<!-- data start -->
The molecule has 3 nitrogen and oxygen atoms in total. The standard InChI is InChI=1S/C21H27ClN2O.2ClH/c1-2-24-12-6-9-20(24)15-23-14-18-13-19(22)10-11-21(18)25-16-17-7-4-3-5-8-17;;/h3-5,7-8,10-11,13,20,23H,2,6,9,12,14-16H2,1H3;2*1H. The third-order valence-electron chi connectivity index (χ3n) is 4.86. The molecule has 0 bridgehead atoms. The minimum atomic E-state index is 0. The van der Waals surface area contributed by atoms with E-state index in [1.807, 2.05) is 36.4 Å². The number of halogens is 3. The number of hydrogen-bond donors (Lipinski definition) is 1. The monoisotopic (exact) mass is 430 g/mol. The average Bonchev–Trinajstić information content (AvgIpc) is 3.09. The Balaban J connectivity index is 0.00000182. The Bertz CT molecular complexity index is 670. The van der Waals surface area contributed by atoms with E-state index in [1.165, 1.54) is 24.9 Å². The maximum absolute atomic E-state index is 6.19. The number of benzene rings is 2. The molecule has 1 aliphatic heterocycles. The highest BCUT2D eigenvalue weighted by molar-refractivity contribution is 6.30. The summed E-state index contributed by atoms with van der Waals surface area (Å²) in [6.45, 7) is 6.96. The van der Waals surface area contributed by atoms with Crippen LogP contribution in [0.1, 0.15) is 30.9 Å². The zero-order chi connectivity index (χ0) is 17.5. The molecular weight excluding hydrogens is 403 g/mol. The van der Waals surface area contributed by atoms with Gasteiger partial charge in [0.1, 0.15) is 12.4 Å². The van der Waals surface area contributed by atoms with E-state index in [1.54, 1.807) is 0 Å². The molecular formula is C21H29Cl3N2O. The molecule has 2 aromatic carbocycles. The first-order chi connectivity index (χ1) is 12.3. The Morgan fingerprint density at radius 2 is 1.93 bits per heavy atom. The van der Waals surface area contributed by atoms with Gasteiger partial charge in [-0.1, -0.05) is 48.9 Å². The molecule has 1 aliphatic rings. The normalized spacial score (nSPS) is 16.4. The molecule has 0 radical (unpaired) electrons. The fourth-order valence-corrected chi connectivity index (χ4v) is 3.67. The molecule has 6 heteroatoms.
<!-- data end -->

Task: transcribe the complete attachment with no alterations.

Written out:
The molecule has 3 nitrogen and oxygen atoms in total. The standard InChI is InChI=1S/C21H27ClN2O.2ClH/c1-2-24-12-6-9-20(24)15-23-14-18-13-19(22)10-11-21(18)25-16-17-7-4-3-5-8-17;;/h3-5,7-8,10-11,13,20,23H,2,6,9,12,14-16H2,1H3;2*1H. The third-order valence-electron chi connectivity index (χ3n) is 4.86. The molecule has 0 bridgehead atoms. The minimum atomic E-state index is 0. The van der Waals surface area contributed by atoms with E-state index in [1.807, 2.05) is 36.4 Å². The number of halogens is 3. The number of hydrogen-bond donors (Lipinski definition) is 1. The monoisotopic (exact) mass is 430 g/mol. The average Bonchev–Trinajstić information content (AvgIpc) is 3.09. The Balaban J connectivity index is 0.00000182. The Bertz CT molecular complexity index is 670. The van der Waals surface area contributed by atoms with E-state index in [1.165, 1.54) is 24.9 Å². The maximum absolute atomic E-state index is 6.19. The number of benzene rings is 2. The molecule has 1 aliphatic heterocycles. The highest BCUT2D eigenvalue weighted by molar-refractivity contribution is 6.30. The summed E-state index contributed by atoms with van der Waals surface area (Å²) in [6.45, 7) is 6.96. The van der Waals surface area contributed by atoms with Crippen LogP contribution in [0.1, 0.15) is 30.9 Å². The zero-order chi connectivity index (χ0) is 17.5. The molecular weight excluding hydrogens is 403 g/mol. The van der Waals surface area contributed by atoms with Gasteiger partial charge in [0.1, 0.15) is 12.4 Å². The van der Waals surface area contributed by atoms with E-state index in [1.54, 1.807) is 0 Å². The molecular formula is C21H29Cl3N2O. The molecule has 2 aromatic carbocycles. The first-order chi connectivity index (χ1) is 12.3. The Morgan fingerprint density at radius 2 is 1.93 bits per heavy atom. The van der Waals surface area contributed by atoms with Gasteiger partial charge in [-0.1, -0.05) is 48.9 Å². The molecule has 1 aliphatic rings. The normalized spacial score (nSPS) is 16.4. The molecule has 0 radical (unpaired) electrons. The fourth-order valence-corrected chi connectivity index (χ4v) is 3.67. The molecule has 6 heteroatoms.